Several other songs from Odessey and Oracle were released as singles prior to “Time of the Season”. Columbia Records supported the album and its singles at the urging of new A&R representative Al Kooper. One of the singles issued on Columbia’s Date label was the non-commercial-sounding “Butcher’s Tale”, which Columbia thought might catch on as an anti-war statement, at the time a popular trend. “Time of the Season” was only released at Kooper’s urging, initially coupled with its original UK B-side, “I’ll Call You Mine”, without success. After previous singles flopped, Date rereleased “Time Of The Season” backed with another UK flop single, “Friends Of Mine”, and it made its breakthrough in early 1969, over a year after the band split up. It reached number 3 on the Billboard Hot 100 in March,[1] topped the Cashbox chart,[2] and reached number 1 in Canada. It did not chart in the band’s native Britain, although in mid-1969 it peaked at number 2 on the South African hit parade.

The song’s characteristics include the voice of lead singer Colin Blunstone, the bass riff (which is similar to Ben E. King’s hit “Stand By Me”), and Rod Argent’s fast-paced psychedelic improvisation. The lyrics are an archetypical depiction of the emotions surrounding the Summer of Love. It is famous for such call-and-response verses as “What’s your name? (What’s your name?) / Who’s your daddy? (Who’s your daddy?) / He rich? (Is he rich like me?)” approximately 50 seconds into the track. Both stereo and monaural original releases contain vocal responses.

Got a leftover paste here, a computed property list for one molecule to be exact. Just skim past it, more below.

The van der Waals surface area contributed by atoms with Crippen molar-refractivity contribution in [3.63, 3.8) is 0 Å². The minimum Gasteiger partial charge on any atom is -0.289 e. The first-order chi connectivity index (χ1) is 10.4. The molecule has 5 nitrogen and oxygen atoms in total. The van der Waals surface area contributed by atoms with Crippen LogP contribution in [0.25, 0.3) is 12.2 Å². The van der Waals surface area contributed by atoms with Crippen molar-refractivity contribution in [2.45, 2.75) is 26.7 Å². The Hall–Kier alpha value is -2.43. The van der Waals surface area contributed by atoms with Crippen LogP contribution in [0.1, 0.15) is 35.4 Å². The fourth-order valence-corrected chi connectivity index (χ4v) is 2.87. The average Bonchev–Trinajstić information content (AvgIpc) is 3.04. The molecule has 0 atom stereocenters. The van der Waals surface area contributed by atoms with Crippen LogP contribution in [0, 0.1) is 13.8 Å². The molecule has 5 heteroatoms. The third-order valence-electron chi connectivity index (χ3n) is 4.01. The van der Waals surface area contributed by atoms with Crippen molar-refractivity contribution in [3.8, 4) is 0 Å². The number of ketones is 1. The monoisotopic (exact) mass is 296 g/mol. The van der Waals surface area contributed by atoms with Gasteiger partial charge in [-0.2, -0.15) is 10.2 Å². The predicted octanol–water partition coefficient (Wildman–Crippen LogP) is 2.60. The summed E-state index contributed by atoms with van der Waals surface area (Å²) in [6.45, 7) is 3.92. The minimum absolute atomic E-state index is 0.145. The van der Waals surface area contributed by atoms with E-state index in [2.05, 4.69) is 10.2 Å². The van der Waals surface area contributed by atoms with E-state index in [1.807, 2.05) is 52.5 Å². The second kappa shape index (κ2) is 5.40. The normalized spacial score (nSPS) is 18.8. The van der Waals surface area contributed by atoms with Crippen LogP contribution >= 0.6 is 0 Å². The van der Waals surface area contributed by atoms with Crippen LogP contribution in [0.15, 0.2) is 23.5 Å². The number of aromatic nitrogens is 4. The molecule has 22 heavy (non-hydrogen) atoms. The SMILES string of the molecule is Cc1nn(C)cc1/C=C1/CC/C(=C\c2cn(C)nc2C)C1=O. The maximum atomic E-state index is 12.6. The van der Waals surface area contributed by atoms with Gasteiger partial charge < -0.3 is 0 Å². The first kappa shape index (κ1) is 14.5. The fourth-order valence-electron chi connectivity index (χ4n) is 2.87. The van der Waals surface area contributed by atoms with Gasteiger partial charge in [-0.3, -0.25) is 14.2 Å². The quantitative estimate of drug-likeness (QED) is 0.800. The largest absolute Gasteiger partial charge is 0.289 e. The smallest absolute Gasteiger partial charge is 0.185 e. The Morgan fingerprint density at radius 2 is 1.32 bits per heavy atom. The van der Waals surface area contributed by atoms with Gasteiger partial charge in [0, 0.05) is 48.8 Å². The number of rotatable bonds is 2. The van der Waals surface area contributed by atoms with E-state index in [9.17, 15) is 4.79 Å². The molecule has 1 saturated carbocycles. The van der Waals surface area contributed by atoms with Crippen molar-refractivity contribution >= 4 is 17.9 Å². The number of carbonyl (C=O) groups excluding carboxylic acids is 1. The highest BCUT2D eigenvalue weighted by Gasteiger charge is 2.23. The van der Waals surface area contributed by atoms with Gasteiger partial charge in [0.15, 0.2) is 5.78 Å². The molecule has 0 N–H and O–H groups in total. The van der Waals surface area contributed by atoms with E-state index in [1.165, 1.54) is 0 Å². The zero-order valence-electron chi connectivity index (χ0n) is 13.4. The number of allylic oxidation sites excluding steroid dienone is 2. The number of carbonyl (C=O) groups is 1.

In 1998, Big Beat Records released a CD reissue of Odessey and Oracle containing both the original stereo and mono versions of “Time of The Season”. It also featured a newly remixed alternate version containing instrumental backing underneath the vocals during the entire chorus. These instrumental backings had been mixed out on the original 1968 stereo and mono versions to create a cappella vocal sections.

Music critic Antonio Mendez called it one of the sublime songs on Odessey and Oracle.[3]

Milwaukee’s Third Coast Daily.com called the song “something of a counterculture anthem”.[4]

In 2012, NME named the track the 35th-best song of the 1960s.[5]

“Time of The Season” is frequently used in pop culture to represent the late 1960s. In that sense, it is featured in the films 1969, Awakenings, A Walk on the Moon and Riding the Bullet, all of which depict 1969. The song was played during the 2013 supernatural horror movie The Conjuring, which took place in 1971.

It has been used as incidental or scene-setting music during many episodes of many television programs. The song is featured in the Friends episode, “The One With the Flashback.”

“Time of the Season” has been featured in several TV commercials, such as a 1999 Tampax ad set at the Woodstock Festival, a 2005 Fidelity Investments commercial, and a 2006 ad for Sprite. It was also used in the advertising campaigns of Nissan Tiida in Japan (2004), Greece (2007), Russia (2008) and Toyota RAV4 (2013) in Russia.

During the 2006 playoffs, the song was played in Shea Stadium as the home-team New York Mets took the field.